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Police told to look again Cardiff MP Stephen Doughty’s drug case

The police watchdog has upheld a complaint against South Wales Police from a former friend of Welsh Labour MP Stephen Doughty who was cautioned for supplying the Shadow Foreign Affairs Minister with a Class C prescription drug.

Last year Mr Doughty, the MP for Cardiff South and Penarth, admitted asking Byron Long to give him a diazepam tablet on a single occasion after the Mail on Sunday was shown text messages between the two men. Mr Long, who like the politician has mental health issues, claims he supplied Mr Doughty with such tablets multiple times, but the politician has denied that.

The Parliamentary Standards Commissioner concluded in a report published in October 2021 that “[by] obtaining diazepam from the complainant, Mr Doughty was complicit in a criminal offence.” However the Commissioner did not uphold Mr Long’s complaint against the MP.

Read more: Labour MP Stephen Doughty apologises after asking constituent for drug only available on prescription

Now the Independent Office for Police Conduct (IOPC) has concluded that South Wales Police appeared to have shown preferential treatment towards Mr Doughty in handling the case. It has ordered the police to reinvestigate the case.

In a letter to Mr Long, an IOPC casework manager states: “Following your attendance at Cardiff Bay police station on May 27, 2021, in relation to the supply of a controlled drug to Stephen Doughty MP, you received a police caution. You asserted that Mr Doughty’s actions should be criminally investigated. You alleged that:

  • Mr Doughty’s status as an MP meant the police did not wish to take action because he is a powerful and influential person, despite evidence in the form of a text from Mr Doughty asking for class C drugs.
  • You stated that you are a vulnerable adult, and you believe that Mr Doughty used his position of influence to take advantage of you. You believe this should have triggered serious safeguarding concerns about the nature of your relationship with Mr Doughty.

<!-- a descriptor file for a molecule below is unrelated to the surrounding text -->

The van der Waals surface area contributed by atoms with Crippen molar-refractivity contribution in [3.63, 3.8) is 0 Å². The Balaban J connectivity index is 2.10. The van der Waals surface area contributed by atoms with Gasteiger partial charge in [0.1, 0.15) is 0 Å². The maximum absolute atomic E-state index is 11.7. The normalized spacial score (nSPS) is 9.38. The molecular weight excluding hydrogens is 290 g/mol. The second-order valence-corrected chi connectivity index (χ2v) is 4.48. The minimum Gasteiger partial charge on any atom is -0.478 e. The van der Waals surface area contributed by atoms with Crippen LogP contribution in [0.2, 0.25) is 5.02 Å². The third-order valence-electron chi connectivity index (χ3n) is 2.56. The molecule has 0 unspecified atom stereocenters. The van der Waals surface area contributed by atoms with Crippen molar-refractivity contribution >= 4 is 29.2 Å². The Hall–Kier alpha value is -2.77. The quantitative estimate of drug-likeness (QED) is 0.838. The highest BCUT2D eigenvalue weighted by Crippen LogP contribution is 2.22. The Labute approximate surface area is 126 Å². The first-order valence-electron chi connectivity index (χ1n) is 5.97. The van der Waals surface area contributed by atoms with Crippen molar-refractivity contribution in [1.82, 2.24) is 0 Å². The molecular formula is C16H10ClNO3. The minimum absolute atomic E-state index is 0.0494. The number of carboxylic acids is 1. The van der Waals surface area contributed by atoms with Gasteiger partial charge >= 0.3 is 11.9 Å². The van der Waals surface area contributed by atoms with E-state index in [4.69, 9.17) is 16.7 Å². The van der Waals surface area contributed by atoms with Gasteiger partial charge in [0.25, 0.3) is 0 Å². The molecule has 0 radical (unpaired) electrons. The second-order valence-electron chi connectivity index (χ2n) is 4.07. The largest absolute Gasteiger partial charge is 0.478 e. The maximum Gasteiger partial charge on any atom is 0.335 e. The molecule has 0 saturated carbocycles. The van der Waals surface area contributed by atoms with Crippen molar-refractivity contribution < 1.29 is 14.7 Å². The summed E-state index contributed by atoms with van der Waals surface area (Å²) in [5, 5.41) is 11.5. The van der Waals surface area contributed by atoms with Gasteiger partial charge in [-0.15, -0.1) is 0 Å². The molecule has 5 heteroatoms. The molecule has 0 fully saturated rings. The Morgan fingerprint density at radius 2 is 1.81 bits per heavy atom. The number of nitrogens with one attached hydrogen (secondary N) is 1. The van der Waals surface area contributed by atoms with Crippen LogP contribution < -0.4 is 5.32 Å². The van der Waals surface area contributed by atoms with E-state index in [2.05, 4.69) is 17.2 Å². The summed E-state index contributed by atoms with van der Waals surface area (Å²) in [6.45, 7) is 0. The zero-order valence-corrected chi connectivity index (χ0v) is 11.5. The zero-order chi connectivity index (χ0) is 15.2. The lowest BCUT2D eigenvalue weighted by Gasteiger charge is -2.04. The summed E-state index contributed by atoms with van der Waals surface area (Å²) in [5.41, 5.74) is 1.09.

• You questioned whether Mr Doughty’s relationship with Alun Michael, Police and Crime Commissioner for South Wales, was a factor in the decision not to take action against Mr Doughty.”

The complaint handler at South Wales Police concluded that the service provided to Mr Long was acceptable. However the IOPC has ruled otherwise.

The body’s casework manager states in the letter to Mr Long: “Section 5 of the Misuse of Drugs Act 1971 makes it a criminal offence for a person to have a controlled drug in their possession. I have taken into consideration the complaint handler’s findings regarding the evidential threshold for the possession of a controlled drug not being met in this case.

“However, it is my opinion that it may have been beneficial to the complaint handler’s enquiries to have made reference to the appropriate legislation governing the possession of a controlled drug, and how the legislation applied to the alleged conduct of both parties.

“The evidence that I have considered leads me to conclude that there appears to be an inconsistency in the manner in which you were dealt with by South Wales Police, following your admission of being concerned in the supply of a controlled drug, and Mr Doughty’s apparent acknowledgement regarding obtaining a controlled drug, which did not result in further investigative lines of enquiry.

“I am not satisfied that the disparity in the treatment between you and Mr Doughty was adequately addressed in the complaint handler’s outcome letter. To this end, it is my view that the complaint handler’s outcome letter did not provide sufficient information to fully explain the complaint handler’s findings, and for you to be able to understand how the conclusion was reached that the service level in respect of this allegation was acceptable in the circumstances.

“Therefore … I am not satisfied that you have been provided with a reasonable and proportionate outcome to this complaint. As a result, your review in respect of this aspect of your complaint is upheld. I have determined that it is necessary for this allegation to be investigated by South Wales Police.”

The IOPC casework manager goes on to outline steps to be taken by the force. He wrote: “I suggest the investigation should address the points of discussion I have highlighted within this review, and with reference to:

  • The investigation should address the apparent difference in the outcomes experienced by Mr Long and Mr Doughty, as discussed within this review.
  • The rationale provided by the officer in the case regarding the differing decisions should be re-visited, with specific reference to the legislation governing the possession of a controlled drug. The complaint investigation should review the decision-making process, but cannot, nor is it expected to, conduct a criminal investigation.
  • The investigation may wish to consider what Mr Long would like to see happen as a result of his complaint, with respect to the caution that was issued to him.
  • The investigation may wish to take into consideration Mr Long’s belief that Mr Doughty was treated differently due to his status as an MP, and also due to a personal relationship with Alun Michael, Police and Crime Commissioner for South Wales, and whether these factors had any impact or influence on the decision by South Wales Police to take no further action against Mr Doughty.”

A spokesman for South Wales Police said the case had been referred back to the force “and while it is ongoing it would be inappropriate to comment further at this time”.

Mr Michael said he had had “no involvement whatsoever in the police handling of the case”.

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